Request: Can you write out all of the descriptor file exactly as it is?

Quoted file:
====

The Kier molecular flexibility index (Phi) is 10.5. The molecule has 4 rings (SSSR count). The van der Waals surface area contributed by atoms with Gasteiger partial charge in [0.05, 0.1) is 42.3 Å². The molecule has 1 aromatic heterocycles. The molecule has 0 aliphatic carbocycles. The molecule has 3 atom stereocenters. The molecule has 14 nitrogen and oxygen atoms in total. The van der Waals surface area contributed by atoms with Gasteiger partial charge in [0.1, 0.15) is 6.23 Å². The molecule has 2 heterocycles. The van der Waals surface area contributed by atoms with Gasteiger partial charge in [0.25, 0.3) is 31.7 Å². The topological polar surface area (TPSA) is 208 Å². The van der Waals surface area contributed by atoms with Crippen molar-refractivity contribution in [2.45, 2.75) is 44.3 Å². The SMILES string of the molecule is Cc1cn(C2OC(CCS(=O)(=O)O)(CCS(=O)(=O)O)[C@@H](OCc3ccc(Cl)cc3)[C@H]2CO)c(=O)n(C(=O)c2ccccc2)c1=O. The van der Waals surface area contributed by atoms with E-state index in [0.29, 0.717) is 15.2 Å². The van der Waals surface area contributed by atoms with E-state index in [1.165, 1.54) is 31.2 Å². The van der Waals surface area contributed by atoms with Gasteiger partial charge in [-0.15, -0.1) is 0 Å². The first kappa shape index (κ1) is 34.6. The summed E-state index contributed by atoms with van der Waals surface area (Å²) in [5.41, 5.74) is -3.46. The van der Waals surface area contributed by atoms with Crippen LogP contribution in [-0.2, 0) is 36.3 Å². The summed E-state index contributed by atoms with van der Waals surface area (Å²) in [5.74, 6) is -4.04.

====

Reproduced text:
The Kier molecular flexibility index (Phi) is 10.5. The molecule has 4 rings (SSSR count). The van der Waals surface area contributed by atoms with Gasteiger partial charge in [0.05, 0.1) is 42.3 Å². The molecule has 1 aromatic heterocycles. The molecule has 0 aliphatic carbocycles. The molecule has 3 atom stereocenters. The molecule has 14 nitrogen and oxygen atoms in total. The van der Waals surface area contributed by atoms with Gasteiger partial charge in [0.1, 0.15) is 6.23 Å². The molecule has 2 heterocycles. The van der Waals surface area contributed by atoms with Gasteiger partial charge in [0.25, 0.3) is 31.7 Å². The topological polar surface area (TPSA) is 208 Å². The van der Waals surface area contributed by atoms with Crippen molar-refractivity contribution in [2.45, 2.75) is 44.3 Å². The SMILES string of the molecule is Cc1cn(C2OC(CCS(=O)(=O)O)(CCS(=O)(=O)O)[C@@H](OCc3ccc(Cl)cc3)[C@H]2CO)c(=O)n(C(=O)c2ccccc2)c1=O. The van der Waals surface area contributed by atoms with E-state index in [0.29, 0.717) is 15.2 Å². The van der Waals surface area contributed by atoms with E-state index in [1.165, 1.54) is 31.2 Å². The van der Waals surface area contributed by atoms with Gasteiger partial charge in [-0.15, -0.1) is 0 Å². The first kappa shape index (κ1) is 34.6. The summed E-state index contributed by atoms with van der Waals surface area (Å²) in [5.41, 5.74) is -3.46. The van der Waals surface area contributed by atoms with Crippen LogP contribution in [-0.2, 0) is 36.3 Å². The summed E-state index contributed by atoms with van der Waals surface area (Å²) in [5.74, 6) is -4.04.